February_4_2013_NKW

Deleterious effect on fitness beneficial after

Info iconThis preview shows page 1. Sign up to view the full content.

View Full Document Right Arrow Icon
This is the end of the preview. Sign up to access the rest of the document.

Unformatted text preview: VERN its fate. For a popula&on of Ne = 50 million s must be >10 ­8 for selec&on to govern its fate, so in large popula&ons selec&on dominates dri8. SO, in small popula7ons, SLIGHTLY deleterious muta7ons even though that have an effect on fitness, are governed by the forces of gene7c driP… Selective Sieve -- selection eliminates deleterious mutations New Mutations before selection: many deleterious mutations s 0! deleterious effect on fitness  beneficial after selection: few deleterious mutations Mutations fixed in lineage (= substitutions ) mostly neutral (or nearly neutral) s 0! deleterious effect on fitness  beneficial 6 Frequency of new mutations s 0! Selection Frequency of fixed mutations (=substitutions) s 0! Ne large-Even mildly deleterious mutations mostly purged s 0! Ne small-Many mildly deleterious mutations fixed Tomoko Ohta (1933Nearly Neutral Theory worked with Motoo Kimura Building on Kimura’s work: His protégé: Nearly Neutral Theory: Many new muta&ons are only slightly deleterious Their fate depends on popula&on size… Small popula&ons will undergo fixa&on of slightly deleterious muta&ons, which will accumulate over &me. 7 Average rates of subs7tu7on, in different genome regions •  Neutral Theory predicts that functionally important genome regions will evolve relatively slowly –  Many mutations are deleterious " •  these are eliminated, do not contribute to change –  Mutations in regions with little or no function will not be eliminated, resulting in fast evolution •  rate of change will depend on mutation rate –  Mutations in functionally important regions often will be eliminated, causing slow evolution Replacement changes (cause amino acid change) evolve slowest Silent/ synonymous changes evolve fast Pseudogenes (inac&vated genes) and intergenic spacers (non ­coding) evolve fast...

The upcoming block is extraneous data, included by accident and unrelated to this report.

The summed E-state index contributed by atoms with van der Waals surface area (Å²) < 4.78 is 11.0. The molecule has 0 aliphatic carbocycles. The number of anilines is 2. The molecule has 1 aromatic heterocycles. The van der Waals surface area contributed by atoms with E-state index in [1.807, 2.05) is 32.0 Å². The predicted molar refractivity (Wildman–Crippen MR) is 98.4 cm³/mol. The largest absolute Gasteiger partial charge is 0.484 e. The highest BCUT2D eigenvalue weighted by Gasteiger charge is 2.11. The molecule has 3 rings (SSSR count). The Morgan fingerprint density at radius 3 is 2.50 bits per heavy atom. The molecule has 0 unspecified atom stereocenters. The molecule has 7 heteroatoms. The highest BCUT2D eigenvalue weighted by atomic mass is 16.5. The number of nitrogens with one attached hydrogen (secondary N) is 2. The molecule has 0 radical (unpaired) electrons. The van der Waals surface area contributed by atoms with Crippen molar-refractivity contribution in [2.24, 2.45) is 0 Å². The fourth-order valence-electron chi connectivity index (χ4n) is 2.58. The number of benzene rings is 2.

View Full Document

Ask a homework question - tutors are online